The CapRelo team are experts when it comes to global mobility services, working with businesses of all sizes from around the world. Given our expertise in the field of how businesses operate around the globe, we pay keen attention to current events concerning Fortune 500 companies.
While companies on that prestigious list must be American in origin, they comprise some of the biggest, most successful multinational companies in the world, and oftentimes have offices and operations in international locations. Considering the mammoth international scope of these companies, our curiosity was piqued as to how far and how fast they are expanding beyond U.S. borders.
Our first step was to dig into the history of each company on the 2018 Fortune 500 list to analyze the specifics of how those businesses expanded internationally and look at the kind of global footprint they currently maintain.
One of the first things we wanted to know was how long it took the average Fortune 500 company to open its first international location. We wanted to see which industries were the fastest to expand -- and which were the slowest. Once we found data on when every company on the list was founded, as well as what year its first office or plant was opened in a country other than America, we found that it took an average of 30 years for Fortune 500 businesses to expand internationally.
We didn’t stop there. We then grouped all of the companies we evaluated by industry to see which industries are the quickest and which are the slowest to open an international location. Interestingly, we found that food and drug stores on the current Fortune 500 list have never technically “expanded” internationally. The food and drug companies officially listed on the Fortune 500 were all formed as the result of mergers between companies with existing international operations, meaning they all actually started out with a global footprint in year zero.
On the flip side, financial companies on the Fortune 500 average more than half a century between opening their doors in America and then doing the same in another country. This may largely be attributed to the fact that those financial institutions on the Fortune 500 today have been around for a long, long time. Companies like JP Morgan Chase and the State Street Corporation trace their roots as far back as the 1700s. At the time these companies were founded international travel was a more difficult and dangerous task than it would become in modern times, so it’s really not surprising that it took a little longer to expand overseas.
With the “when” of international expansion answered, we next wanted to see “how many” Fortune 500 companies have overseas locations. We found that 35% of Fortune 500 companies have no international presence at all in terms of physical operations, while another 25% have fewer than 25 overseas locations to call their own. However, on the other end of the spectrum, just 5% of Fortune 500 companies boast more than 500 international locations.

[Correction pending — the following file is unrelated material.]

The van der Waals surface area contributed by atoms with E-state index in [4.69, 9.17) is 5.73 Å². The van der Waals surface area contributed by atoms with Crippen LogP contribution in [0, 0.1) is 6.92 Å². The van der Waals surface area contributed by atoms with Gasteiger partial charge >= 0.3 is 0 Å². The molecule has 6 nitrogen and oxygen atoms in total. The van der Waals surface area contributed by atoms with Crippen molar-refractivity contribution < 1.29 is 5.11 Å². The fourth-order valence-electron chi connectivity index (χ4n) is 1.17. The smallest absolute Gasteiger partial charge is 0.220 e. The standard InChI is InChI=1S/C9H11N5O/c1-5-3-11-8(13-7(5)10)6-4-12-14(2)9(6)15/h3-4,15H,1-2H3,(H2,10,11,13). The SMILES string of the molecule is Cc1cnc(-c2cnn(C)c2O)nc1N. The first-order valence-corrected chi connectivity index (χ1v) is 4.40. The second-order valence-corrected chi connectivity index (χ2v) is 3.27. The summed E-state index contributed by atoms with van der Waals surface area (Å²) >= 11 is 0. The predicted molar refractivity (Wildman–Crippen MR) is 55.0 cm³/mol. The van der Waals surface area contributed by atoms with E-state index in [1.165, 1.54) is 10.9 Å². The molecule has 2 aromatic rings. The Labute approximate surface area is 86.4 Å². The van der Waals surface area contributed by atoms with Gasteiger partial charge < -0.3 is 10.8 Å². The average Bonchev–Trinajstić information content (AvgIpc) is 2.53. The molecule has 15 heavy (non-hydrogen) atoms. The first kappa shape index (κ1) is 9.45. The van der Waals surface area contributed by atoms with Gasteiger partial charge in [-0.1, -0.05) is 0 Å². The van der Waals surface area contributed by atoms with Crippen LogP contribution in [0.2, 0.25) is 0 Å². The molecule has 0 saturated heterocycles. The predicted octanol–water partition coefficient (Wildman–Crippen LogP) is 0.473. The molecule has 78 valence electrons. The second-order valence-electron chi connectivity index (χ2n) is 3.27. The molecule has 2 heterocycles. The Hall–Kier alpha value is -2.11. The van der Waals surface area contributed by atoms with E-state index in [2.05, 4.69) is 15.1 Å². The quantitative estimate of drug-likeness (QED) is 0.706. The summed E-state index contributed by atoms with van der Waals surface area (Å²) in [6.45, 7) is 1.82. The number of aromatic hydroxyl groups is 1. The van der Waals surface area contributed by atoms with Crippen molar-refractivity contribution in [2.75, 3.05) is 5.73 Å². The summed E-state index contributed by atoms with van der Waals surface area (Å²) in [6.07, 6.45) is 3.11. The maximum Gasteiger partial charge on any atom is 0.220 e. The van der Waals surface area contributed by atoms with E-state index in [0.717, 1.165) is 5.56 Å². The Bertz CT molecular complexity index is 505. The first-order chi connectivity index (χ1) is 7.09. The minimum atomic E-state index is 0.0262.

While over one third of these companies do not have an international presence, the majority of Fortune 500 entities do operate locations in foreign countries. With this in mind, we dove deeper to see what kind of facts and trends we might find among this group.
Not surprisingly, when opening their first non-US location, many Fortune 500 companies chose to open their first international location within America’s northward neighbor. A total of 74 companies selected Canada for that honor, which is more than double the next highest country, the United Kingdom. London won as the most chosen city to launch an international expansion.
Those Fortune 500 companies that expanded globally with the greatest number of overseas locations typically were America’s most recognizable and iconic institutions. The golden arches of McDonald's can be found in more than 23,000 places outside the U.S. Western Union can be found in 205 different nations, more than any other company on the Fortune 500.
Having looked at the number of overall locations for these Fortune 500 international companies, we also wanted to investigate how many different countries they tend to operate in. Excluding the 35% of companies without international locales, we discovered a relatively even distribution. Four different segments of this portion of our evaluation feature at least 50 companies operating in a given range of countries.
And, saving the best for last, here are some fun facts we uncovered. Roughly half of the Fortune 500 companies (249 out of 500) have moved their company headquarters. Mostly these moves have been from one U.S. city to another, though a few American-born companies have made the major shift to an overseas headquarters, such as Avon Products’ move to a London-based HQ.
Typically, Fortune 500 companies average 317 international locations, yet those in the telecommunications, aerospace and defense, and engineering and construction industries typically have fewer than 30 locations. Unsurprisingly, international companies in the U.S. hotel and leisure business are the polar opposite, with almost 5,000 locations on average, far outpacing the industries with the second- and third-most locations, which are retail and apparel businesses.
While there are many U.S. companies expanding internationally, we understand that not every business might have as many international locations as Fortune 500 companies. Nonetheless, no matter how many international locations you have, if your company needs help moving employees from one place to another around the globe, CapRelo can help!
Learn more about our global mobility services that span the US and beyond!